So here's an idea Rook and I came up sometime last year while crafting japes at the expense of overdramatic abstractions in Tahereh Mafi's "Shatter Me." Why not make questionable or out-of-context descriptions into drinks?
Huh. I realized I usually declare my Nanowrimo project before November as a formality, so here it is for anyone who hasn't heard.
Earlier this week, I dropped everything for a nine-hour bus drive to see Sabaton perform live with Hammerfall, showcasing their new album "The Great War" in commemoration of World War I. Seeing how it's an open secret my Phantasmagorium moonlights as a power metal fan site, I thought I'd share a few stories from the incredibly epic concert.
Your brother, Sci-Fi, is already drunk and drifting off near a gardenia arrangement, probably spacing out. Kooky Aunt Magical Realism is in The Front Row in a funny hat, primed to catch the bouquet when it's thrown. You can't place it, but something's always been off about her.
I liked plenty of "Young Adult" books before genrefication and I still do now. There are a lot of hidden treasures below the stenciled garbage, and I'm on a journey to discover some. As my first step in this journey, I turned to Tahereh Mafi's popular 2011 "Shatter Me."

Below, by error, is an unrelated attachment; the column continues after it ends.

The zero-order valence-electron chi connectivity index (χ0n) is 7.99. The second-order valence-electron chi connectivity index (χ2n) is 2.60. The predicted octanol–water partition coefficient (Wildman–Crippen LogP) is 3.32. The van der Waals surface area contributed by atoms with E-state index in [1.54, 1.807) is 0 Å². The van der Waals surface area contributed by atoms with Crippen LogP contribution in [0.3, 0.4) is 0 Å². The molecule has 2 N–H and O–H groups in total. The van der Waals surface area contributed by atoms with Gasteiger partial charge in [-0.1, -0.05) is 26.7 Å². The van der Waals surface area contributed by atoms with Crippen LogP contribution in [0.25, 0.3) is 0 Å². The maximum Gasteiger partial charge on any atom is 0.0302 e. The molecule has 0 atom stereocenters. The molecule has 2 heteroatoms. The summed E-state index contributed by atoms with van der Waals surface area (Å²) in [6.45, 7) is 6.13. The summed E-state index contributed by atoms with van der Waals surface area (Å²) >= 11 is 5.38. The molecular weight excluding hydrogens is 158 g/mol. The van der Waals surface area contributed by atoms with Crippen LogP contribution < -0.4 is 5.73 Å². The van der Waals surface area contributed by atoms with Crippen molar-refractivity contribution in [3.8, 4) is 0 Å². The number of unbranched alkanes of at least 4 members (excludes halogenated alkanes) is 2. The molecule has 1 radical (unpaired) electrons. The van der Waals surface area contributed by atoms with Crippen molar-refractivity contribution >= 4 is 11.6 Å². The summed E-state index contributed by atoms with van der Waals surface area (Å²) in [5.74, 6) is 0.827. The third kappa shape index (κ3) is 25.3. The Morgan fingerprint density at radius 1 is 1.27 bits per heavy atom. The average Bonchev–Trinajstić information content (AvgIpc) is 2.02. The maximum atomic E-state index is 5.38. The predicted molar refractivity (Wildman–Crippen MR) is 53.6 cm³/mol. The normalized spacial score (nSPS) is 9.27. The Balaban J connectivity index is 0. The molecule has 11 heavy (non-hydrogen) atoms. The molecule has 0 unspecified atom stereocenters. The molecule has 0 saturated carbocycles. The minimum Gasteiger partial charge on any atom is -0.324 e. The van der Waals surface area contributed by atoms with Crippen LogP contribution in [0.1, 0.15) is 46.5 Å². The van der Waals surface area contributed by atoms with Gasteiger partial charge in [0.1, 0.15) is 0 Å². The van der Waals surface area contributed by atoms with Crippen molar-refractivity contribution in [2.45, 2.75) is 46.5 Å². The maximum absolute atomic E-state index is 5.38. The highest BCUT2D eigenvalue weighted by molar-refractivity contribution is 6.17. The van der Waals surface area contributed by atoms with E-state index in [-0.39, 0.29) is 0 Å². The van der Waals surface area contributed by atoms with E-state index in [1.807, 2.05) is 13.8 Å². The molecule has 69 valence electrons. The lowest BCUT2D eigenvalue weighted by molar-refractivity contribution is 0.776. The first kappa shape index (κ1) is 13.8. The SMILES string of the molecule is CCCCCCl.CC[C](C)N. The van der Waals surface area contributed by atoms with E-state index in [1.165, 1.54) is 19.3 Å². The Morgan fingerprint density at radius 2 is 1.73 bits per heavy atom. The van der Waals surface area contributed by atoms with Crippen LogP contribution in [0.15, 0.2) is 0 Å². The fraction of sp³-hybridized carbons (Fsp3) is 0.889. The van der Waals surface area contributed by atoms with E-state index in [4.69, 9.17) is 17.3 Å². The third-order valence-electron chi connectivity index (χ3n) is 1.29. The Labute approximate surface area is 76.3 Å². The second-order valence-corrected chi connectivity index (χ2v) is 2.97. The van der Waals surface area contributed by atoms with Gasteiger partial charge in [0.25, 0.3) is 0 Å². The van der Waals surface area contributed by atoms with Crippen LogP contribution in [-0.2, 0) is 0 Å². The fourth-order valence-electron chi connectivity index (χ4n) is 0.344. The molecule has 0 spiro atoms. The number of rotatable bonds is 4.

Here are my top picks for perception-twister, on a scale from "It Messes With You" to "My Brain Is Dripping Out My Ears and I'll Never Feel Safe Again."
Plenty of writers and readers probably already know what the magical realism genre is. But plenty of you also probably do not. Since I borrow from it stylistically and almost all of the time, I'll take the time to explain.
The more I fine-tune "Lost and Found," the more my heroes become anti-heroes and my villains become anti-villains. The only difference between most of the "good" and "bad" characters is who they happen to dislike the most at that moment.
I've heard a lot of writers (myself included) worrying about how to put their genre-blending novel into a demographic category without pigeonholing their writing. But defining genre depends on what you want to emphasize.